prev | next
ArtI.S8.C8.2.1 English Origins of Intellectual Property Law

Article I, Section 8, Clause 8:

[The Congress shall have Power . . . ] To promote the Progress of Science and useful Arts, by securing for limited Times to Authors and Inventors the exclusive Right to their respective Writings and Discoveries.

The Intellectual Property Clause was written against the “backdrop” of English law and practice.1 Patent law traces its origins to the English Parliament’s 1623 Statute of Monopolies.2 Prior to this law, many patents were “little more than feudal favors,” 3 a royal privilege granted by the Crown “to court favorites in goods or businesses which had long before been enjoyed by the public.” 4 Parliament curtailed this practice in the Statute of Monopolies, which declared that “all monopolies and all commissions, grants, licences, charters and letters patents . . . are altogether contrary to the laws of the realm . . . and shall be utterly void and of none effect.” 5 The statute contained an exception, however, that is the ancestor of modern patent law. Section 6 provided that the general prohibition on monopolies “shall not extend to any letters patents . . . for the term of fourteen years or under, hereafter to be made, of the sole working or making of any manner of new manufactures within this realm to the true and first inventor . . . of such manufactures.” 6

Copyright, too, has its origins in English law.7 The 1710 Statute of Anne, which was styled “[a]n act for the encouragement of learning,” 8 was also enacted against a background of monopolistic privileges granted by the Crown—in particular, the Stationers’ Company’s exclusive control over book printing.9 To encourage the creation of new books, the Statute of Anne granted authors the exclusive right to copy their works for an initial term of fourteen years, renewable for another term of fourteen years if the author was still living.10 For already published books, the Statute of Anne replaced the perpetual rights claimed by booksellers with a single twenty-one-year term.11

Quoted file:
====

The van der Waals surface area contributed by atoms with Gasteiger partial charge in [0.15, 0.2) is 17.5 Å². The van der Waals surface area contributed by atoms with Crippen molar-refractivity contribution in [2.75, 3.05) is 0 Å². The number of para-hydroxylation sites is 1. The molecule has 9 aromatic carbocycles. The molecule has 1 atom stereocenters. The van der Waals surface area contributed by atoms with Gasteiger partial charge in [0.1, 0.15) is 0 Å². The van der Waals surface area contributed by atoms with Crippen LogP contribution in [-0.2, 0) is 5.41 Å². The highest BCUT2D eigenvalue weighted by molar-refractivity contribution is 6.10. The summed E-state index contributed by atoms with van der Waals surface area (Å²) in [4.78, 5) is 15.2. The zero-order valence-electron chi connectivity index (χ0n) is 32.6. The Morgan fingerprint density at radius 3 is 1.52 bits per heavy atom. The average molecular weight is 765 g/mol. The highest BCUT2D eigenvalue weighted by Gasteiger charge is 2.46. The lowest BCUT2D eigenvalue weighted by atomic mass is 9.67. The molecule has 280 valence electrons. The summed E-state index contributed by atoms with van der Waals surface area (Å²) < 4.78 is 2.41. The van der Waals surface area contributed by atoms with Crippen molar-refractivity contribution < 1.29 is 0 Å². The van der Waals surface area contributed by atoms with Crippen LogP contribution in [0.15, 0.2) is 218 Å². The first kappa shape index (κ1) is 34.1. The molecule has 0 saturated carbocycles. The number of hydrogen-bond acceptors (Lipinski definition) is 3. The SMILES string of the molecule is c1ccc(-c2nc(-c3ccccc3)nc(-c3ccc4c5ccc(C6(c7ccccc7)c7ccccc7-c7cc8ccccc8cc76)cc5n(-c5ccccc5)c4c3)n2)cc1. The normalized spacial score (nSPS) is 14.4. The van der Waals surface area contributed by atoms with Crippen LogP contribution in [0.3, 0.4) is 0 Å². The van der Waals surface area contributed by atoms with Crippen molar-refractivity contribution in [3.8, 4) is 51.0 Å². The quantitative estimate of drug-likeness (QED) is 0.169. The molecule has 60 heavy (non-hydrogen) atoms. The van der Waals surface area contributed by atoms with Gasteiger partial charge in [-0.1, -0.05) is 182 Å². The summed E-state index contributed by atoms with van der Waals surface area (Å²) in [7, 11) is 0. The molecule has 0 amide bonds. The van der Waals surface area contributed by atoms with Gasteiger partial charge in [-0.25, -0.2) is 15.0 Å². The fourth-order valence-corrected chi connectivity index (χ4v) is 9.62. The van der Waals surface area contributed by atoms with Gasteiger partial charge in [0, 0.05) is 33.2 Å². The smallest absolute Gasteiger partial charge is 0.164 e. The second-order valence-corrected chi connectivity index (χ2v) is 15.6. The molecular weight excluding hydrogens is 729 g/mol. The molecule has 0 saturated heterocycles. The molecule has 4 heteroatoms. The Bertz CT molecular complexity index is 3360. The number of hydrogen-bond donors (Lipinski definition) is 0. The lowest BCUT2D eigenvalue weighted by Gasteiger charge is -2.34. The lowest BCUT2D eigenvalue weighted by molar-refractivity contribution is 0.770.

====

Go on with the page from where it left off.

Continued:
Graham v. John Deere Co. of Kan. City, 383 U.S. 1, 5 (1966). back
See United States v. Line Material Co., 333 U.S. 287, 331–32 (1948) ( “[The Statute of Monopolies] has become the foundation of the patent law securing exclusive rights to inventors . . . throughout the world.” ). back
Oil States Energy Servs., LLC v. Greene’s Energy Grp., LLC, No. 16-712, slip op. at 5 (U.S. Apr. 24, 2018) (Gorsuch, J., dissenting). back
Graham, 383 U.S. at 5. back
21 Jac. c. 3 § 1. back
Id. § 6. back
Fred Fisher Music Co. v. M. Witmark & Sons, 318 U.S. 643, 647 (1943) ( “Anglo-American copyright legislation begins . . . with the Statute of 8 Anne, c. 19.” ). back
8 Anne c. 19. back
See Eldred v. Ashcroft, 537 U.S. 186, 201 n.5 (2003). back
Fred Fisher Music Co., 318 U.S. at 648–49. back
Eldred, 537 U.S. at 232 (Stevens, J. dissenting). back